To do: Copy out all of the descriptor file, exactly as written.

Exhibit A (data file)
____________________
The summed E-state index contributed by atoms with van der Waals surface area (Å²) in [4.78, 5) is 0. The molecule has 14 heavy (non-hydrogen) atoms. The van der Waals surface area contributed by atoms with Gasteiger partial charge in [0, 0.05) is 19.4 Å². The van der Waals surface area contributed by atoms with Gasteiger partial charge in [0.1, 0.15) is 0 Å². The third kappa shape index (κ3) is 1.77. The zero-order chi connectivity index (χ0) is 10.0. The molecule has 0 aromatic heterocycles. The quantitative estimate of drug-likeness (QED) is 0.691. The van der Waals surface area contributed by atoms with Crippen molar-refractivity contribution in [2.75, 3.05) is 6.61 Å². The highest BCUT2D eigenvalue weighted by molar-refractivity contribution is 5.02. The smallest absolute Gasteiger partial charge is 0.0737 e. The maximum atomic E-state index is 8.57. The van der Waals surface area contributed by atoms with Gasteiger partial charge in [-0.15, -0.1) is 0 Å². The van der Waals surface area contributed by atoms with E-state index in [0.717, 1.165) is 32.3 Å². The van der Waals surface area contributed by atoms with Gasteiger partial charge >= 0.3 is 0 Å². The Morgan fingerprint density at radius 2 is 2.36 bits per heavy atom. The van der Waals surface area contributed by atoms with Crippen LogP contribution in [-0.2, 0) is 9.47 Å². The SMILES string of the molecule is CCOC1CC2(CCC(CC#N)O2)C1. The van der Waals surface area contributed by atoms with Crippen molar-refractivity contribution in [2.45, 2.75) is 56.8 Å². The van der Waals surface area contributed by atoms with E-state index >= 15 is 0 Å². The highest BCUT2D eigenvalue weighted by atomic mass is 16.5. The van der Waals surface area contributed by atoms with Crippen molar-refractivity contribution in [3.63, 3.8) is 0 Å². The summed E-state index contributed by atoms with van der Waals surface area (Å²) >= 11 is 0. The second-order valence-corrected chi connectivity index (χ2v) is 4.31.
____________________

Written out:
The summed E-state index contributed by atoms with van der Waals surface area (Å²) in [4.78, 5) is 0. The molecule has 14 heavy (non-hydrogen) atoms. The van der Waals surface area contributed by atoms with Gasteiger partial charge in [0, 0.05) is 19.4 Å². The van der Waals surface area contributed by atoms with Gasteiger partial charge in [0.1, 0.15) is 0 Å². The third kappa shape index (κ3) is 1.77. The zero-order chi connectivity index (χ0) is 10.0. The molecule has 0 aromatic heterocycles. The quantitative estimate of drug-likeness (QED) is 0.691. The van der Waals surface area contributed by atoms with Crippen molar-refractivity contribution in [2.75, 3.05) is 6.61 Å². The highest BCUT2D eigenvalue weighted by molar-refractivity contribution is 5.02. The smallest absolute Gasteiger partial charge is 0.0737 e. The maximum atomic E-state index is 8.57. The van der Waals surface area contributed by atoms with Gasteiger partial charge in [-0.15, -0.1) is 0 Å². The van der Waals surface area contributed by atoms with E-state index in [0.717, 1.165) is 32.3 Å². The van der Waals surface area contributed by atoms with Gasteiger partial charge >= 0.3 is 0 Å². The Morgan fingerprint density at radius 2 is 2.36 bits per heavy atom. The van der Waals surface area contributed by atoms with Crippen LogP contribution in [-0.2, 0) is 9.47 Å². The SMILES string of the molecule is CCOC1CC2(CCC(CC#N)O2)C1. The van der Waals surface area contributed by atoms with Crippen molar-refractivity contribution in [2.45, 2.75) is 56.8 Å². The van der Waals surface area contributed by atoms with E-state index >= 15 is 0 Å². The highest BCUT2D eigenvalue weighted by atomic mass is 16.5. The van der Waals surface area contributed by atoms with Crippen molar-refractivity contribution in [3.63, 3.8) is 0 Å². The summed E-state index contributed by atoms with van der Waals surface area (Å²) >= 11 is 0. The second-order valence-corrected chi connectivity index (χ2v) is 4.31.